Arlington 5-year old raising awareness for rare mitochondrial disease


Ellie, right, is seen with her sister. (Courtesy Michael McGinn)

Arlington parents Michael and Beth McGinn were worried that something was wrong with their three-year old daughter, Ellie. She was having problems with her balance and frequent pain in her feet.

After nearly a year of doctor visits and searching, they got an answer that no parent wants to hear: Ellie had a rare, genetic, degenerative mitochondrial disease for which there is no known cure.

“On the paper, the diagnosis. . .said that children won’t live into their teens,” said her mother in a YouTube video the family has made. “I just remember sobbing and pleading with the doctor to please tell me there’s something we can do. Can we do something? And she just kept shaking her head.”

But for the McGinns, that was not the end.

“Our family just went into action,” she said. They decided: “We are not going to give up.”

They found a team of doctors at the Kennedy Krieger Institute and the Johns Hopkins University School of Medicine who are treating their bright, outgoing now-five-year old daughter with a series of vitamin and amino acid supplements designed to increase energy production and slow the onset of symptoms associated with the disease.

Ellie is getting stronger, her father said, and just started kindergarten this fall at Abingdon Elementary.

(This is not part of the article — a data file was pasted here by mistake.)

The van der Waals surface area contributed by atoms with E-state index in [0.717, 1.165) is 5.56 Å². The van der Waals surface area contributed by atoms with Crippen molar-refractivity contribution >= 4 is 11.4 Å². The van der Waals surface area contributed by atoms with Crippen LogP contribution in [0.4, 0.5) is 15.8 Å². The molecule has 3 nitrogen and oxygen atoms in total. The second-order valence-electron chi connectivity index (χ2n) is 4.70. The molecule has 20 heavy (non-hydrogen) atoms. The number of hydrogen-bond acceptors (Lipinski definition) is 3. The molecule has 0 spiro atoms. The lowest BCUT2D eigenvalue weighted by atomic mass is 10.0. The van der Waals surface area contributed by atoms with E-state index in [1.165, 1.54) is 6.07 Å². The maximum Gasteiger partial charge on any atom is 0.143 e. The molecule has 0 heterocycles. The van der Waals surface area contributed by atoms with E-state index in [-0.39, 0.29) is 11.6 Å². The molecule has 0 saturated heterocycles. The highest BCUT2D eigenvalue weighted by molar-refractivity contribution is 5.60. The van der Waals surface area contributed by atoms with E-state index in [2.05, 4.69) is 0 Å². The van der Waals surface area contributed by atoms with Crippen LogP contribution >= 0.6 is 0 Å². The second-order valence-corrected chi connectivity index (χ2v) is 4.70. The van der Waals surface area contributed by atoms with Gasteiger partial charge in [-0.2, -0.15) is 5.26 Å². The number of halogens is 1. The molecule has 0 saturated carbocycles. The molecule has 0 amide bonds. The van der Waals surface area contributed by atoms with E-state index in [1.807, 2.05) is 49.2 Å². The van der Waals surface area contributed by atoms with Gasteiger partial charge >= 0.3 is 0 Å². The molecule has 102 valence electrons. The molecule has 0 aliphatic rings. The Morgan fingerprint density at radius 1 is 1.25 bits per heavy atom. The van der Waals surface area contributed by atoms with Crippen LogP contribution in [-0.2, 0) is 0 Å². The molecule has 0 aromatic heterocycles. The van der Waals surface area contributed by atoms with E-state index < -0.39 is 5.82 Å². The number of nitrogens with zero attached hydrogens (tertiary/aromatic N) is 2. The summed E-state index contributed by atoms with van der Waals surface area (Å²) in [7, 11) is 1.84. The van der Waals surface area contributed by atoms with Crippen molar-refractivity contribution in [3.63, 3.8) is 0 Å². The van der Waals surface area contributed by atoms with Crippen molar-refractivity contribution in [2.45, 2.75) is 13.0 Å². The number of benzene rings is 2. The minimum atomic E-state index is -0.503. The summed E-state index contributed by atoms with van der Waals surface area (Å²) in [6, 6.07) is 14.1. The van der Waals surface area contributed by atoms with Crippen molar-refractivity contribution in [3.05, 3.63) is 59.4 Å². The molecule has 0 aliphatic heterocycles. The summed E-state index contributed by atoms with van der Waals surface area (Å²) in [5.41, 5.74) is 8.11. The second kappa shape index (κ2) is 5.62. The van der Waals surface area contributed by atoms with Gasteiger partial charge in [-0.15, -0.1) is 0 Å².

And this week, the family is launching an awareness campaign to spur research and understanding of mitochondrial diseases like the one Ellie has. These diseases affect the part of cells that turn food into energy, and they can destroy core functions throughout the body.

Every year, an estimated 1,000 to 4,000 children in the United States are born with a mitochondrial disease, but exact numbers of the so-called “Mito-kids” are hard to pin down because the disease is not well understood and frequently misdiagnosed.

There are few cases ever recorded of Ellie’s particular strain of mitochondria disease, which was only discovered within the last decade. (It’s called leukoencephalopathy with brainstem and spinal cord involvement and lactate elevation).

But Ellie and her family have started to educate the medical community. Last fall they went to the Johns Hopkins medical school to talk to students and faculty about Ellie’s case, her symptoms and treatment.

They hope the next generation of doctors will be better able to diagnose, treat and cure the disease.

You can visit Ellie’s Web site at www.acureforellie.org

Michael Alison Chandler writes about schools and families in the Washington region.
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